No gesture speaks more deeply to the healing of our nation’s fabric than amending our nation’s founding charter.

 So I commend this Bill to the House as a deed of Reconciliation in its own right.

 And as a sign of good faith for the referendum to come.

 We are bound to each other in this land and always will be.

 Let us be bound in justice and dignity as well.


2 comments on “NACCHO POLITICAL ALERT: Download Act of recognition speech Prime Minister’s speech .

  1. Do use have any resources for D/A programs for women-men-young adults in rural communities who seem to always miss out ..

    That’s the stuff we need as aboriginal workers in our service to help our communities.

    I rise to follow the fine speech of the Prime Minister and I really am pleased to have this chance to join with her in supporting this Bill.
    Australia is a blessed country. Our climate, our land, our people, our institutions rightly make us the envy of the earth; except for one thing – we have never fully made peace with the first Australians. This is the stain on our soul that Prime Minister Keating so movingly evoked at Redfern 21 years ago.
    We have to acknowledge that pre-1788, this land was as Aboriginal then as it is Australian now and until we have acknowledged that, we will be an incomplete nation and a torn people.
    We only have to look across the Tasman to see how it all could have been done so much better. Thanks to the Treaty of Waitangi in New Zealand two peoples became one nation.
    So, our challenge is to do now in these times what should have been done 200 or 100 years ago: to acknowledge Aboriginal people in our country’s foundation document.
    In short, we need to atone for the omissions and for the hardness of heart of our forbearers to enable us all to embrace the future as a united people.
    Let us acknowledge, Madame Speaker, that there have already been two big milestones on our national journey to healing: the 1967 referendum, and the national apology – the fifth anniversary of which we mark today.
    So, Madame Speaker, I want to acknowledge and honour all the people who have brought us thus far.
    I acknowledge Harold Holt and Gough Whitlam who sponsored the ’67 referendum.
    I honour Kevin Rudd and Brendan Nelson who together made the national apology.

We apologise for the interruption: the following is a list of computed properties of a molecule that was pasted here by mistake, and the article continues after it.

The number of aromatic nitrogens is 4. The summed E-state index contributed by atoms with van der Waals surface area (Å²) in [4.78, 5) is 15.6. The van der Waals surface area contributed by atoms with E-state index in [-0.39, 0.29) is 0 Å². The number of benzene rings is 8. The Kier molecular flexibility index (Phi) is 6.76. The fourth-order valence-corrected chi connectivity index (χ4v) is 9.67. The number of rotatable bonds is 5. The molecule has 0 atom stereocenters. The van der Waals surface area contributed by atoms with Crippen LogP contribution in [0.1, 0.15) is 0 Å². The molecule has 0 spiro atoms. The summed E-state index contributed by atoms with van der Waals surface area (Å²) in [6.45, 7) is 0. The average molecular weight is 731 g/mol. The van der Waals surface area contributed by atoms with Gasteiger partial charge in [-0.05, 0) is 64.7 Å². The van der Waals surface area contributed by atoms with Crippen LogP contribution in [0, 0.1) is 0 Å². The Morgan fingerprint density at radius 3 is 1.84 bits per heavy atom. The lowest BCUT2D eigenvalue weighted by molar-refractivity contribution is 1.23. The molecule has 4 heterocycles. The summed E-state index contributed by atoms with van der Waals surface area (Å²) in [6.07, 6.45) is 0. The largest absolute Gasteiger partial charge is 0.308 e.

I acknowledge my predecessor as Coalition leader, Prime Minister John Howard who fought and who first sought to acknowledge indigenous people in a 1999 referendum bid.
    I particularly acknowledge and thank Pat Dodson, Mark Leibler and other members of the expert panel whose work began the process that today’s Bill takes forward.
    I also honour the Prime Minister. So often in this place we are antagonists. Today, on this matter, we are partners and collaborators.
    Most of all, I honour the millions of indigenous people living and dead who have loved this country yet maintained their identity and who now ask only that their existence be recognised and their contributions be acknowledged.
    I particularly honour their representative in this Parliament, my friend and my colleague Ken Wyatt, the Member for Hasluck.
    Madame Speaker, there is much hard work to be done. It will, as the Prime Minister candidly admitted, be a challenge to find a form of recognition which satisfies reasonable people as being fair to all. It won’t necessarily be straightforward to acknowledge the first Australians without creating new categories of discrimination which we must avoid, because no Australian should feel like a stranger in their own country.
    I believe that we are equal to this task of completing our constitution rather than changing it. The next Parliament will, I trust, finish the work that this one has begun.
    So much of what happens here passes people by. Sometimes it even annoys them. May this be an occasion when the Parliament lifts people’s spirits, makes them feel more proud of our country and more conscious of our potential to more often be our best selves.
    As the Prime Minister said, we shouldn’t feel guilty about our past but we should be determined to rise above that which now makes us embarrassed.
    We have that chance.
    Let us grasp it.